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Showing posts from August, 2014

Cape Air trip report

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This summer I flew from one P-Town to the other — Provincetown, MA (PVC) to Portland, Oregon (PDX). Given Provincetown's location at the end of Cape Cod, your options to get to Boston's Logan Airport are ferry, car, or Cape Air. The pictures really tell the story of our 28 minute adventure. Make sure you check out the movie clip of landing!

PROS Ridiculously scenicFast (28 minutes)Land inside the security area at Boston's JetBlue terminal for easy transfersPartners with JetBlue so you can book connecting service easilyNo line at security in PVCCONS Expensive (round-trip ≈ $290 versus $90 on the ferry)Very weather sensitiveCramped seating was only tolerable for about 20 minutes (If you're tall, try to get the co-pilot's seat for extra legroom)Extra hard on motion sick people (but so's the ferry...) Alternatively, JetBlue has started seasonal service from JFK to Haynnis (HYA) if you still want to fly but really don't like tiny planes. You can also take Cape Air …

Car rentals for car-free people

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One of the things that makes car-free living in the city bearable is the occasional long weekend out in the country. Carsharing services like Zipcar and Hertz 24/7 have made trips like these vastly easier and more convenient but I still find myself needing to do a traditional car rental a couple of times a year – especially when I'm traveling. What astounds and irritates me is how there's almost no information out there about how do handle liability insurance when you don't already own a car. 
BOTTOM LINE (for Americans renting cars in the USA):
If you don't own a car (and ergo have no insurance), you should probably take the Liability Insurance Supplement insurance from your rental car company. Most credit cards offer coverage for the vehicle itself, but none offer liability.If you rent cars more than 30 days a year, call an insurance broker and get a "non-owners auto policy" for when you rent cars.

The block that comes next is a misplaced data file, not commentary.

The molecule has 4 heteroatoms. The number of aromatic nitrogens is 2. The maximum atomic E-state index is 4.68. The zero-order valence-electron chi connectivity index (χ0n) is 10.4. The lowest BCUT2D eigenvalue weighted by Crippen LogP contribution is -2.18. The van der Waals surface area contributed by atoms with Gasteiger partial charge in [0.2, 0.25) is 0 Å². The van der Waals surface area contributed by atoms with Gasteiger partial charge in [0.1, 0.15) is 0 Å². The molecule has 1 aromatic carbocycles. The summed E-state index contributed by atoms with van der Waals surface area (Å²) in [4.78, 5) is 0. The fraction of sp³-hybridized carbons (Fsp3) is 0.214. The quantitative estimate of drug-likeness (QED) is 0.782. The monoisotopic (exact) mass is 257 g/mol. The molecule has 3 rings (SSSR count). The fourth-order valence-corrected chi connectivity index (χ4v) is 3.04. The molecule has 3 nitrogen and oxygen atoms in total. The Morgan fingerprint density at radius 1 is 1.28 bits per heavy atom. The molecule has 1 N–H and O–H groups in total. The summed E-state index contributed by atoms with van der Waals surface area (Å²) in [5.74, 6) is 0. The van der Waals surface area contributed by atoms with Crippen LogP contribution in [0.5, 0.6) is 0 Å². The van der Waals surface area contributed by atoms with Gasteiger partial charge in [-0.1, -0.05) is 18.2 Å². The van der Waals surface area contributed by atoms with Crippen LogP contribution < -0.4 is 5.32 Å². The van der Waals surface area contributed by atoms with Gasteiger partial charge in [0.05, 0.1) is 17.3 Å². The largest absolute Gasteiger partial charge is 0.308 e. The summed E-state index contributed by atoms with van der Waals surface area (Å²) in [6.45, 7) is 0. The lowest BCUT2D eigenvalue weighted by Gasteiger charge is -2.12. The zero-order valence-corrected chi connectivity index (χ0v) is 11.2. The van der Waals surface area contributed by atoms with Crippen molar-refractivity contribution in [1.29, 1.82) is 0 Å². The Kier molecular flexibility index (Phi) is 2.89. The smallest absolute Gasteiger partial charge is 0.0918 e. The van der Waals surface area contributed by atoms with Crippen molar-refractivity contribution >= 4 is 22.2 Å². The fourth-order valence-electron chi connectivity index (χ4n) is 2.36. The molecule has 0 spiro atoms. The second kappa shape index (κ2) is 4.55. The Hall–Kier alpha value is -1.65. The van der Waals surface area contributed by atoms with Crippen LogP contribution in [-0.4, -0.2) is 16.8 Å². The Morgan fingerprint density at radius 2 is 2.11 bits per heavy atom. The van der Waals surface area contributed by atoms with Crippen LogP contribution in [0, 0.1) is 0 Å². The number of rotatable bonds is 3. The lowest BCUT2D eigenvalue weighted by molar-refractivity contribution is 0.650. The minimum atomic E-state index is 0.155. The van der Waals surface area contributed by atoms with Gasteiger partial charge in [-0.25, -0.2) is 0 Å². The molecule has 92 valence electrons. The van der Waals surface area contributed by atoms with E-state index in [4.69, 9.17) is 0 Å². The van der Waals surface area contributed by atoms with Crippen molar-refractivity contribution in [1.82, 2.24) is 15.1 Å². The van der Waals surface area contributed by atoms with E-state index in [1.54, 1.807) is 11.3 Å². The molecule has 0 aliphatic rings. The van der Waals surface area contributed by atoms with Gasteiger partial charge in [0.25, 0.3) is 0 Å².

When I've talked with other car-free folks about this I&#…

United PS lounge access

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I've been a big fan of United PS and its competitors for nearly a decade. Considering the flight from New York to London is only about an hour longer than the flight from New York to San Francisco/LA, it makes sense that someone would offer international-style amenities to people flying this route.

Originally, United PS had a traditional 3-class configuration and ONLY the people flying in First were entitled to use the United lounge at JFK (Business Class customers were out of luck...) Well, when they reconfigured their cabins a couple of years ago to only have Economy and lie-flat BusinessFirst classes, they also granted lounge access to everyone in the BusinessFirst cabin!
Somehow we missed that fact and we've been sitting in the often-very crowded JFK Terminal when we were entitled to be in the lounge (ahem... drinking for free). We'd just assumed since First Class was gone so was all lounge access. Given the airlines' tendency these days to always choose the most c…

United ranks dead last in customer satisfaction

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Full story is here



What's shocking is the Delta came in first — even above JetBlue and Virgin! United came in dead-last: